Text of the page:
the ultimate irony. I can't, not because he gives
a fig leaf - he doesn't - but because the people
who care for him do. And so this man I love so
well is consigned to anonymity, to living in the
shadow of another love that dare not speak its
It hasn't been easy. At barely sixteen, he
clipped a silver ring on his left ear, and let
the world know exactly who he was - an act of
such naked bravery, it was tantamount to social
suicide. But hey, better to die than live a lie!
It hasn't been easy enduring those sidelong
glances from sniggering colleagues, sidestepping
black-mailing policemen, or assuring well meaning
relatives that he wasn't looking for a wife,
thank you very much.
Now, twenty years later, the earring is gone, and
the flagrant pink shirts have been packed away;
age has mellowed the rebel, taught him that while
what he does in his bedroom is no secret, it
isn't a public statement either. I once asked him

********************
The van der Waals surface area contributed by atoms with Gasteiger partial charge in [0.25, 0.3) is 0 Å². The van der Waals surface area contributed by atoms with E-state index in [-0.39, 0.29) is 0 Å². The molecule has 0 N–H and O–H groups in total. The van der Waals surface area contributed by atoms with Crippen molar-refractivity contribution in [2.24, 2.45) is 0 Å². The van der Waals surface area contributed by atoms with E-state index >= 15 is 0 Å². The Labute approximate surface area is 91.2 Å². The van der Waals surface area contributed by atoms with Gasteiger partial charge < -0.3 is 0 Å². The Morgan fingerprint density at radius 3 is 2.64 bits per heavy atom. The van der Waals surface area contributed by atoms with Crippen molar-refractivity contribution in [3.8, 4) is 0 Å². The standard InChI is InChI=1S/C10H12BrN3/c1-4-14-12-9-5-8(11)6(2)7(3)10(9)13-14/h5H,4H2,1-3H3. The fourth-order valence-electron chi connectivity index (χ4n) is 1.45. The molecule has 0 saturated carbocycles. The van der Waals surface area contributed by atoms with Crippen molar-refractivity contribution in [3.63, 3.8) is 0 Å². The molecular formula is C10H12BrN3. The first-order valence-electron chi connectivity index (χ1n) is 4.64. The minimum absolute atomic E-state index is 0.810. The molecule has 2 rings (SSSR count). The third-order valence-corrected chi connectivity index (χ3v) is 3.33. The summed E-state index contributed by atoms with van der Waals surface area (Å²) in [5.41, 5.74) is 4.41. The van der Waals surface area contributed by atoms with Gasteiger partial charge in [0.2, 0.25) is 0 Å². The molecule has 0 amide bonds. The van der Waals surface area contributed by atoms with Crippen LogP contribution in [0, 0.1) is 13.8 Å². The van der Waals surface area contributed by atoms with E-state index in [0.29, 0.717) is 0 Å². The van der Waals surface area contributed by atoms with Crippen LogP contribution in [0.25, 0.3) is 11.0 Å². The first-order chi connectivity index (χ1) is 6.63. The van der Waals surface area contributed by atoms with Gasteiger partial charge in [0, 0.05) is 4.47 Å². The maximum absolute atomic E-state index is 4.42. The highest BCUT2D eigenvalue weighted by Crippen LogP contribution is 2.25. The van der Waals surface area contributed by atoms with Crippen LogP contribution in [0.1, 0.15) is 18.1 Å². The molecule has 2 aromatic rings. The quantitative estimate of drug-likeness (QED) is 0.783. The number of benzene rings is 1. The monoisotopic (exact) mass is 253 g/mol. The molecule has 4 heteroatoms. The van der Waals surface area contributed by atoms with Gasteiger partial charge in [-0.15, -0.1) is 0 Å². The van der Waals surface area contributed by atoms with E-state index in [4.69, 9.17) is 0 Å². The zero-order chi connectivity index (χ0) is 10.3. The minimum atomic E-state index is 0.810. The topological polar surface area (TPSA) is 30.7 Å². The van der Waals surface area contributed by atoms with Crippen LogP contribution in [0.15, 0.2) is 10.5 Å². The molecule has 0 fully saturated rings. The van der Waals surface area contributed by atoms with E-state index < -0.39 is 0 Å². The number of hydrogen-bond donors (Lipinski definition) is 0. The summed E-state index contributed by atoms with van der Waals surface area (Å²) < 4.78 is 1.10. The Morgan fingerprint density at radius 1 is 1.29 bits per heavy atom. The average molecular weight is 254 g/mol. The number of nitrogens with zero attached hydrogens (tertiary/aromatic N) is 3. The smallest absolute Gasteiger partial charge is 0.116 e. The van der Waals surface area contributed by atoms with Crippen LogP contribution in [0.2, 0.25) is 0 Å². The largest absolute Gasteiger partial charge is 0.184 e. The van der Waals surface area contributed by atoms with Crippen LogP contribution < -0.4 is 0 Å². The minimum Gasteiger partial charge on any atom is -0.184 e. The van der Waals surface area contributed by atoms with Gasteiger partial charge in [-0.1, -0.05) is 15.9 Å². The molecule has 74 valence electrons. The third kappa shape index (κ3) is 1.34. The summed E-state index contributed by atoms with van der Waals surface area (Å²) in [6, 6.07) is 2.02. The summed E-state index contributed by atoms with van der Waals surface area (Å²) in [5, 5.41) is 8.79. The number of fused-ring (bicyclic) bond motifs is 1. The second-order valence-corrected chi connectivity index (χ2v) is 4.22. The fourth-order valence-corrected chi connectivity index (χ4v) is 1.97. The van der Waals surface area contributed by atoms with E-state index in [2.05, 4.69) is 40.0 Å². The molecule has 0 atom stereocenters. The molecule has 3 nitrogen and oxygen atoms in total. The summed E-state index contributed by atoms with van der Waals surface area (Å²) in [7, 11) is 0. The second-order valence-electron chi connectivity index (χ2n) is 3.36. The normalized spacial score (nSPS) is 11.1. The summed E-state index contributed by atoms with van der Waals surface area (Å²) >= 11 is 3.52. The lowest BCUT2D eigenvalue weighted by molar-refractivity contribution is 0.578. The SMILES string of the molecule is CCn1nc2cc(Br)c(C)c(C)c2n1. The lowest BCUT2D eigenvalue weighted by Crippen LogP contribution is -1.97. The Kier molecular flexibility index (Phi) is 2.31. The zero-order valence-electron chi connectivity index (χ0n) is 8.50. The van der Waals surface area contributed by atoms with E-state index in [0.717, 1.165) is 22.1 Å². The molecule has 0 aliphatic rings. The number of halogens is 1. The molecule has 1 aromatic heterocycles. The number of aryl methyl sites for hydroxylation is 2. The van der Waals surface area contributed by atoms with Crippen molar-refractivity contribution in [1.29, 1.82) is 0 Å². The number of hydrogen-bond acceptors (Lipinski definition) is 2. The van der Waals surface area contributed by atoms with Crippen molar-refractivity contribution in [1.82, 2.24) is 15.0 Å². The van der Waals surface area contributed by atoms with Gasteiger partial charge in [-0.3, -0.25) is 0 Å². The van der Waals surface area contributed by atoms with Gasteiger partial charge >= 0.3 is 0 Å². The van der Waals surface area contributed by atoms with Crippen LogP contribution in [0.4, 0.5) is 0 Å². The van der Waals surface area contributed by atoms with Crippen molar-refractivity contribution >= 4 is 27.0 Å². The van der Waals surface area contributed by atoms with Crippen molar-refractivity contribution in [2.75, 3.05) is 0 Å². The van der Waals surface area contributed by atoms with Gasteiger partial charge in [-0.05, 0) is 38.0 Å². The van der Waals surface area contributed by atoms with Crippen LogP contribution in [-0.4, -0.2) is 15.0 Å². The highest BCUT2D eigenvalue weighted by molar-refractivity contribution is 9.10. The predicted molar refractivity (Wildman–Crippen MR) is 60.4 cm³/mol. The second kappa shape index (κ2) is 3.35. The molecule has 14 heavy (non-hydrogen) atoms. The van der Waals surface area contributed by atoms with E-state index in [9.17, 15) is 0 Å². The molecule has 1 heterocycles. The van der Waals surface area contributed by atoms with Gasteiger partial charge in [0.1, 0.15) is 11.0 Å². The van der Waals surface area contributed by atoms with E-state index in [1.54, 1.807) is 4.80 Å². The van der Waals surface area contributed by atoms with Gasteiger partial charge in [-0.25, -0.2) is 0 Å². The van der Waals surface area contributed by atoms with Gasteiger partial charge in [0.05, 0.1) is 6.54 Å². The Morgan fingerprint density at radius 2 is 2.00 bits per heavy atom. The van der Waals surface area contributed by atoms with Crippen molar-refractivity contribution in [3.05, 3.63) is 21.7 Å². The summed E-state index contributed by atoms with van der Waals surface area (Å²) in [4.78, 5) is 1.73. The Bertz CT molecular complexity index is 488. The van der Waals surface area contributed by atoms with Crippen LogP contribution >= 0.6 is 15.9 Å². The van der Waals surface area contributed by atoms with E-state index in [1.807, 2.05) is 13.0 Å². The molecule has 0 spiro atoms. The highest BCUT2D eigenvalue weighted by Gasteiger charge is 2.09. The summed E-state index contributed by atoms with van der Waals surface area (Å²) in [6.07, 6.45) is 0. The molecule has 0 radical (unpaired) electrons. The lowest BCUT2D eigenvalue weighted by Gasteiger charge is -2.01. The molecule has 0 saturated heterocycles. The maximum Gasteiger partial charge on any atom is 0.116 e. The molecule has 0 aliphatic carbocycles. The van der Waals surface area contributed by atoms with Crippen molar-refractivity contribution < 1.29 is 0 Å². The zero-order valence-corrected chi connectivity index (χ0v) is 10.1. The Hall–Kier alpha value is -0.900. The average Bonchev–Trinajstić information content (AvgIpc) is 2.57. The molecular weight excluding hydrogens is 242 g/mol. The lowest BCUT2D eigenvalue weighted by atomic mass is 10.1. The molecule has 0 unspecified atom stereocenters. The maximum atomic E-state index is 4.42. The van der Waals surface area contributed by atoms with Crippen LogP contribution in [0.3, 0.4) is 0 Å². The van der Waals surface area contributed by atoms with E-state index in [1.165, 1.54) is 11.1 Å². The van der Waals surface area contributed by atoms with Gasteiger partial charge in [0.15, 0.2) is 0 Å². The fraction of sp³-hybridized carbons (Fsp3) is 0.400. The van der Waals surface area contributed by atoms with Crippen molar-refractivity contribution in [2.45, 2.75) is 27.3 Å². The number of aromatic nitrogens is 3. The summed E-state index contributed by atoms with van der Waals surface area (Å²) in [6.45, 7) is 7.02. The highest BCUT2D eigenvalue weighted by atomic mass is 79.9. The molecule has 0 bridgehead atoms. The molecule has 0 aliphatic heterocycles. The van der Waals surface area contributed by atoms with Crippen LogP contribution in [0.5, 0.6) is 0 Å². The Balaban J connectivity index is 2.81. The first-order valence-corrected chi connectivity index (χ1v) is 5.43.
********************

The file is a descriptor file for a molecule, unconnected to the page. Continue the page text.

when he guessed he was gay. ''Oh, before I could
recite Georgie Porgie'' he said, with
characteristic black humor. ''I always knew I was
Last week, at the country's first official gay
rally in Mumbai, a section of his misunderstood
species protested that ''different'' does not
mean ''criminal.'' After all, in a world where
babies are butchered because they belong to
another God, and hatred is the official foreign
policy of nations, surely no love between two
consenting adults can possibly be a crime?
Yet, almost six decades after India pledged
herself to liberty and equality, section 377 of
the Indian Penal Code says it can - on the same
grounds as child abuse and bestiality. While
every other democratic country in the world has
legalized homosexuality, our Government, which
almost never addresses the issue of public